Child Care Safety Concerns
The environment needs to be safe and comfortable for everyone under the care of family child care providers. The safety concerns differ per age group of the children they care and supervise: toddlers, infants, and preschoolers. For example, infants are more at risk of ingesting small objects than preschoolers, so appropriate measures need to be prepared to make sure that everyone is safe.
At home, it might be a challenge to spot things that are hazardous for children. A known child safety expert says that it’s all about putting yourself in a child’s perspective to see which items could harm children. That involves getting down on your hands and knees and looking for things that might cause trouble. A sharp table edge, an uncovered air conditioning vent, small objects that are easy to ingest – all of these could cause harm to the little ones under our care, so it’s important to constantly check your area for objects that would cause injury or harm. The safety precautions of course, starts at home. Child proofing the areas where the little ones roam around is an important part of making sure that the children are safe. Create a checklist of risky areas inside your house that may cause injury to children.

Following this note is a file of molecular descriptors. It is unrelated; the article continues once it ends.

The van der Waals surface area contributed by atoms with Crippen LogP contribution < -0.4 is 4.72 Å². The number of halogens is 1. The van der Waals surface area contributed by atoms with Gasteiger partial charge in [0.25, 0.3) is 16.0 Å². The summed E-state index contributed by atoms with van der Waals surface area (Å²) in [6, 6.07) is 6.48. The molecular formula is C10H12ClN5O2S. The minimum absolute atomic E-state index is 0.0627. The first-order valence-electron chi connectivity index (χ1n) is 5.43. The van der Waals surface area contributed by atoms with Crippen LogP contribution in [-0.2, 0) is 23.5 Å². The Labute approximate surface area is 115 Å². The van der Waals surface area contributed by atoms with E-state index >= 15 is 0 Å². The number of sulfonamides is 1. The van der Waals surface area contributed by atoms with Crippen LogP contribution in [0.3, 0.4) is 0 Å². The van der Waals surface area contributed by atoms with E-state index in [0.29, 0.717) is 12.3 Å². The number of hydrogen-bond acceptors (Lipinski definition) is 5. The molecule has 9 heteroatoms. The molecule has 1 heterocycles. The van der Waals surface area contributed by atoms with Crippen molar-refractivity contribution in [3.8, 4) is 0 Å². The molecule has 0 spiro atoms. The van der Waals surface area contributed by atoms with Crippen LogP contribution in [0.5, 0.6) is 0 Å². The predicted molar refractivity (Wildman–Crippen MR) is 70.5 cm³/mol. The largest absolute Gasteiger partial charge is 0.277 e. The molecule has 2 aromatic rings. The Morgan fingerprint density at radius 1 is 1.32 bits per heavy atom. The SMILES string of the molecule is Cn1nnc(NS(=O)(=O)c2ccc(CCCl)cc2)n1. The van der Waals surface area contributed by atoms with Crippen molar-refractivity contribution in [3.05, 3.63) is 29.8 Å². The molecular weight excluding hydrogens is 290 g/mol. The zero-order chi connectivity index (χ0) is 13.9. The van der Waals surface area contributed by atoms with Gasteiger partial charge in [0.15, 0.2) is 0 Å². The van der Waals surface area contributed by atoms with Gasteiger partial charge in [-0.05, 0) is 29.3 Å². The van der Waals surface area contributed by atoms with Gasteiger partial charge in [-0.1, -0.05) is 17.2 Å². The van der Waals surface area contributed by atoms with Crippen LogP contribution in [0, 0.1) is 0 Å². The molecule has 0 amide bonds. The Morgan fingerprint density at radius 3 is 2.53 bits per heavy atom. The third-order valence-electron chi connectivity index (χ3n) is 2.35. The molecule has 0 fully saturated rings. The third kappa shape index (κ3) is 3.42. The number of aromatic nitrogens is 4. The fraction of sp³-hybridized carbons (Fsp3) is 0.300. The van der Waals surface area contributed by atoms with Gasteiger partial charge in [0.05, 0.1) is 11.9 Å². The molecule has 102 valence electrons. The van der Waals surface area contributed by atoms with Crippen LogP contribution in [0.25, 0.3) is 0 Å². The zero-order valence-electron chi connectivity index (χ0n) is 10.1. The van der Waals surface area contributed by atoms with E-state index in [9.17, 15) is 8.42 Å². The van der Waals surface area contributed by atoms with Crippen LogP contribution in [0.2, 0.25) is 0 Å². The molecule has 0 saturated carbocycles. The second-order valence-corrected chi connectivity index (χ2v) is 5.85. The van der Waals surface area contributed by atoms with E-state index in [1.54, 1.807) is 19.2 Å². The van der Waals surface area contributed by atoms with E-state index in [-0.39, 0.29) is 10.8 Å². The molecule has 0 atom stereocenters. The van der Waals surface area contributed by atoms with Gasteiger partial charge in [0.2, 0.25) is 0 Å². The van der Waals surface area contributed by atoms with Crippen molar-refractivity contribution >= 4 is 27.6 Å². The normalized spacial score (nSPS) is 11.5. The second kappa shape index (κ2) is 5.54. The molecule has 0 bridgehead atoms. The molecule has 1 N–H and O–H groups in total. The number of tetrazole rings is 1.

Watch out for any obstructions near the door. In emergency situations, the obstructions may hamper your way to safety.
Children are not equipped to handle sequential tasks, so it’s important to keep a single action lock on your doors in cases of emergency. Single action locks can unlock and open the door with a single turn of the knob, without requiring a different key to unlock a deadbolt or a turn lock.
The rubber ends of a doorstop are also a known choking hazard. If you need to replace your doorstop, look for a doorstop without a removable rubber end.